Children and adults in British Columbia are at risk for suffering an acquired brain injury, which often results from some sort of trauma, such as a car accident or fall, an infection or a sudden loss of oxygen to the brain. Depending upon how severe the injuries are, a child who suffers this type of brain injury may be left with permanent physical or mental disabilities.
According to medical statistics, brain injuries are on the rise, and the impacts are grave. With 50,000 Canadians already suffering brain injuries on an annual basis, the legal and financial impacts of such injuries may be under observation.
British Columbia residents may be interested in some information on the subject of brain injuries. Due to the personal and financial costs associated with the injuries, they can have serious effects on a person's life.
A British Columbia woman will be receiving more than $3 million from her husband's insurance company as the result of injuries she received in 2008 when her husband crashed their vehicle into a moose. The couple and their two children were travelling north on Highway 37 when a moose entered the road from the opposite side, crossed over the oncoming lane and entered the lane occupied by the family's vehicle.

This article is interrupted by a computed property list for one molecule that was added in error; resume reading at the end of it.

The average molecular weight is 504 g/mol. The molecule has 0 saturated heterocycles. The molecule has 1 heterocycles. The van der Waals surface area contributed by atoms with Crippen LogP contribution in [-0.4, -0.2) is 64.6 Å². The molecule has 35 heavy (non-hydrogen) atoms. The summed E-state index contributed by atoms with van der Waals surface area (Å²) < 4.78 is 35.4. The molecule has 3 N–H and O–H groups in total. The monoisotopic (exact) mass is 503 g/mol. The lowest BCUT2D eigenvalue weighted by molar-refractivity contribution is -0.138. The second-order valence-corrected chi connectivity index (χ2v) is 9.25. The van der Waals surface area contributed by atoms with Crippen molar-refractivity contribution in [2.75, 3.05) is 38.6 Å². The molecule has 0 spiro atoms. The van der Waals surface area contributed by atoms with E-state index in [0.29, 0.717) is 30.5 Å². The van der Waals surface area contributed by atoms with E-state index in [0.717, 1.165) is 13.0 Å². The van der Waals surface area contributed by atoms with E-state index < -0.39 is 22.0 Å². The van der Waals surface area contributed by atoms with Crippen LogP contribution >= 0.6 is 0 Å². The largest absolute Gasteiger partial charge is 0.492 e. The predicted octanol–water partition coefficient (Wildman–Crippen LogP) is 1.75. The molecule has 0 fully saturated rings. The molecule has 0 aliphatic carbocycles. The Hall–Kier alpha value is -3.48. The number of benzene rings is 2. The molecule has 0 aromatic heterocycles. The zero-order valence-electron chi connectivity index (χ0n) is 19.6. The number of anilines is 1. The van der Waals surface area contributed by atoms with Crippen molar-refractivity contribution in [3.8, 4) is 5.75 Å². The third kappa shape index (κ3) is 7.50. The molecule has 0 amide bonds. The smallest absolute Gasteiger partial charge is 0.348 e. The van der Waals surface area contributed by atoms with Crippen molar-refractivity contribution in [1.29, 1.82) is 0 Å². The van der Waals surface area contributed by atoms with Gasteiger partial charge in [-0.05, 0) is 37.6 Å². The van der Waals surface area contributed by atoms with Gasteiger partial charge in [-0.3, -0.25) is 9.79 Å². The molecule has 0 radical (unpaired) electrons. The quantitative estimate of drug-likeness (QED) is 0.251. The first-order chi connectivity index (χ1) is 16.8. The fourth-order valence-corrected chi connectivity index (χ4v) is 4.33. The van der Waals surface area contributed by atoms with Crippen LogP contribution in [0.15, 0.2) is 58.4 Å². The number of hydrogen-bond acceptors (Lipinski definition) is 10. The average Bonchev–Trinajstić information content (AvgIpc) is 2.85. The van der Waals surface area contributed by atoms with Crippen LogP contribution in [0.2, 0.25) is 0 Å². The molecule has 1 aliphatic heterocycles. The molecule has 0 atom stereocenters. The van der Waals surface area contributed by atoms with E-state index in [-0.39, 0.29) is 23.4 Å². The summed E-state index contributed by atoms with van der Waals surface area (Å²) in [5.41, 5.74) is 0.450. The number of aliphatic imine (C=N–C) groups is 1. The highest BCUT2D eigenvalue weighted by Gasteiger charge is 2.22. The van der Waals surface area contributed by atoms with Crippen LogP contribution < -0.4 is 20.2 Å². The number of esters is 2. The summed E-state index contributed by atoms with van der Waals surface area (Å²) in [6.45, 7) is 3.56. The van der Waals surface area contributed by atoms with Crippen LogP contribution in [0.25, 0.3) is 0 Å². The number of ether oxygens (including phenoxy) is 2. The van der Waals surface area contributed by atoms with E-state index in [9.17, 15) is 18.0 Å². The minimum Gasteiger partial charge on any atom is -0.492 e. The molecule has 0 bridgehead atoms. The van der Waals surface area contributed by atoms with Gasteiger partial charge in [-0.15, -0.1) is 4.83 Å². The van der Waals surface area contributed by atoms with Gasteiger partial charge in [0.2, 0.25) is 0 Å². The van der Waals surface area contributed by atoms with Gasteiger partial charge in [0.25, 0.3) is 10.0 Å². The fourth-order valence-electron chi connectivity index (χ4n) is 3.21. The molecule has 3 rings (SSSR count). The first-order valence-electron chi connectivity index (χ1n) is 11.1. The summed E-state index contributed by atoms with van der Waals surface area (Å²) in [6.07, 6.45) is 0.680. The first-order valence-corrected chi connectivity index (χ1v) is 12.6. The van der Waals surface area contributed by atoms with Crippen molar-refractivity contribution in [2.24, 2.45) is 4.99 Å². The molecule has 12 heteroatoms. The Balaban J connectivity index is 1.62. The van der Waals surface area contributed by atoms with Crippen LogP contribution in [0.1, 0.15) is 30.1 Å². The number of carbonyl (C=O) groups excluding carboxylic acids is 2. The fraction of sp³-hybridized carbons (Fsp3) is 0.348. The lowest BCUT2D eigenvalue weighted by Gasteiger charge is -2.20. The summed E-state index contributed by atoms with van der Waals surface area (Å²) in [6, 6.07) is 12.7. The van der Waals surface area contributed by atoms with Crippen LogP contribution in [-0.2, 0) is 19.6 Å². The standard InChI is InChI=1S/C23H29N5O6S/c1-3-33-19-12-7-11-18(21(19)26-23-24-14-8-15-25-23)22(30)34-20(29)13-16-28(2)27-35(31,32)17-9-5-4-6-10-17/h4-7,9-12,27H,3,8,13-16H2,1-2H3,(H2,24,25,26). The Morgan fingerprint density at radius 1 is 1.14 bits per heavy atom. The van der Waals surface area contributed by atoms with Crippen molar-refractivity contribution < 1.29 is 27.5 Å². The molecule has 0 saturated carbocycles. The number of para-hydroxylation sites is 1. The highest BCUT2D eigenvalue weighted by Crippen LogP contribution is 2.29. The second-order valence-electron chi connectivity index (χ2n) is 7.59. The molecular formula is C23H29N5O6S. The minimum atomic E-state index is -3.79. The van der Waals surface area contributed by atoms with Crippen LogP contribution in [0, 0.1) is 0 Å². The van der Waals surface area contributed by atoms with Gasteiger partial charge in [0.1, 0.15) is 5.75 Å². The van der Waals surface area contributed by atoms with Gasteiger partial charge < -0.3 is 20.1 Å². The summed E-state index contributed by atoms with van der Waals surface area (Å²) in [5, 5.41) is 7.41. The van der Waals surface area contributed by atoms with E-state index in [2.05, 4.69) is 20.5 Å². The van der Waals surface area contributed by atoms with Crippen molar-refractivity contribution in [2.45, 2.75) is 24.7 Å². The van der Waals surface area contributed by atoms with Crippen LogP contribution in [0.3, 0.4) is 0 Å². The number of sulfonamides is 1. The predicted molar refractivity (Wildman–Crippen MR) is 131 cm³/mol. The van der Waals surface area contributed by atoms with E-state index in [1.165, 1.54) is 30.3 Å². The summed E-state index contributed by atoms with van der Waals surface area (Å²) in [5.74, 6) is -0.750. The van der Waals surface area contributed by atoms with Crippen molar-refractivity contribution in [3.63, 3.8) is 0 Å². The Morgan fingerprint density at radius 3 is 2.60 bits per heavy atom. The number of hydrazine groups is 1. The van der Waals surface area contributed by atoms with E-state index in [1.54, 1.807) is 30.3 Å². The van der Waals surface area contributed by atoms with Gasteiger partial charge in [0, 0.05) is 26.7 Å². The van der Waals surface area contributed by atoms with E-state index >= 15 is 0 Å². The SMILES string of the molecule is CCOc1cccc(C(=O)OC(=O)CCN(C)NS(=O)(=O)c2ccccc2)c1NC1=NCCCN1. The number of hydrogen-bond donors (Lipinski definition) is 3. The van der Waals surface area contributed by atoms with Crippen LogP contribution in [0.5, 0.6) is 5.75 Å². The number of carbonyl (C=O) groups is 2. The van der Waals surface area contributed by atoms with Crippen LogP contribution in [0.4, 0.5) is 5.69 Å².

A 30-year-old man who struck and killed a pedestrian was fined $2,000 and banned from driving for five years by a British Columbia court on Aug. 12. The man, an Alberta resident originally from Kelowna, had entered a plea of guilty to a charge of driving without due care and attention, and the mother of the female pedestrian killed by the man's modified SUV was not happy with the sentence. The Perth, Australia, woman has called on lawmakers to stiffen penalties for negligent drivers.